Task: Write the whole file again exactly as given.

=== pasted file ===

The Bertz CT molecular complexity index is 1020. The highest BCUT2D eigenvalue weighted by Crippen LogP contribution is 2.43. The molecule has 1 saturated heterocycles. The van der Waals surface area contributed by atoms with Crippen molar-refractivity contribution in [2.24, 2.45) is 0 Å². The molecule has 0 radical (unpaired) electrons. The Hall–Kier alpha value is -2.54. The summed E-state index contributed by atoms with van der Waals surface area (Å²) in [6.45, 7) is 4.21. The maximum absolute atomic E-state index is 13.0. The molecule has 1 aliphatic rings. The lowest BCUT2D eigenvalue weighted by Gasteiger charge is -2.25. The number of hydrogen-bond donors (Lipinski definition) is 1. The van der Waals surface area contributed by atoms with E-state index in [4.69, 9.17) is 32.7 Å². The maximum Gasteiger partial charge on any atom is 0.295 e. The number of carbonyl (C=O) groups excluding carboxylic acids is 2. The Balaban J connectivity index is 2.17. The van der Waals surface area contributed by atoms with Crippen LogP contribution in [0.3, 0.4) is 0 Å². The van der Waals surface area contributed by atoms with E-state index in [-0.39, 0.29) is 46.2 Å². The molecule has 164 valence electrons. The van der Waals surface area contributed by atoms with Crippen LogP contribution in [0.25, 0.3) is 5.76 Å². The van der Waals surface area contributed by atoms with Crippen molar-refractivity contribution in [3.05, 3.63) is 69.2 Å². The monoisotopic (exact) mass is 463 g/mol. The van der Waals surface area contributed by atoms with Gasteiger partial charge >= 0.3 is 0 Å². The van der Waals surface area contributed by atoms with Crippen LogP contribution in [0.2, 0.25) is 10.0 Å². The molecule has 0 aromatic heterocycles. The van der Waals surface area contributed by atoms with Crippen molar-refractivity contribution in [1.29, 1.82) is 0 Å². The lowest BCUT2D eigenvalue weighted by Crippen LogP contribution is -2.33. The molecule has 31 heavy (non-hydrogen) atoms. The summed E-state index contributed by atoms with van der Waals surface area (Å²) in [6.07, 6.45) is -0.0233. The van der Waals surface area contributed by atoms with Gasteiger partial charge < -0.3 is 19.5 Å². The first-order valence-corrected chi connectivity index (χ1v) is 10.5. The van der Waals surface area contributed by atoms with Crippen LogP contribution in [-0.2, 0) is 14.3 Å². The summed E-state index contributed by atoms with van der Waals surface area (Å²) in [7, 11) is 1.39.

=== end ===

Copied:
The Bertz CT molecular complexity index is 1020. The highest BCUT2D eigenvalue weighted by Crippen LogP contribution is 2.43. The molecule has 1 saturated heterocycles. The van der Waals surface area contributed by atoms with Crippen molar-refractivity contribution in [2.24, 2.45) is 0 Å². The molecule has 0 radical (unpaired) electrons. The Hall–Kier alpha value is -2.54. The summed E-state index contributed by atoms with van der Waals surface area (Å²) in [6.45, 7) is 4.21. The maximum absolute atomic E-state index is 13.0. The molecule has 1 aliphatic rings. The lowest BCUT2D eigenvalue weighted by Gasteiger charge is -2.25. The number of hydrogen-bond donors (Lipinski definition) is 1. The van der Waals surface area contributed by atoms with E-state index in [4.69, 9.17) is 32.7 Å². The maximum Gasteiger partial charge on any atom is 0.295 e. The number of carbonyl (C=O) groups excluding carboxylic acids is 2. The Balaban J connectivity index is 2.17. The van der Waals surface area contributed by atoms with Crippen LogP contribution in [0.3, 0.4) is 0 Å². The van der Waals surface area contributed by atoms with E-state index in [-0.39, 0.29) is 46.2 Å². The molecule has 164 valence electrons. The van der Waals surface area contributed by atoms with Crippen LogP contribution in [0.25, 0.3) is 5.76 Å². The van der Waals surface area contributed by atoms with Crippen molar-refractivity contribution in [3.05, 3.63) is 69.2 Å². The monoisotopic (exact) mass is 463 g/mol. The van der Waals surface area contributed by atoms with Gasteiger partial charge >= 0.3 is 0 Å². The van der Waals surface area contributed by atoms with Crippen LogP contribution in [0.2, 0.25) is 10.0 Å². The molecule has 0 aromatic heterocycles. The van der Waals surface area contributed by atoms with Crippen molar-refractivity contribution in [1.29, 1.82) is 0 Å². The lowest BCUT2D eigenvalue weighted by Crippen LogP contribution is -2.33. The molecule has 31 heavy (non-hydrogen) atoms. The summed E-state index contributed by atoms with van der Waals surface area (Å²) in [6.07, 6.45) is -0.0233. The van der Waals surface area contributed by atoms with Gasteiger partial charge < -0.3 is 19.5 Å². The first-order valence-corrected chi connectivity index (χ1v) is 10.5. The van der Waals surface area contributed by atoms with Crippen LogP contribution in [-0.2, 0) is 14.3 Å². The summed E-state index contributed by atoms with van der Waals surface area (Å²) in [7, 11) is 1.39.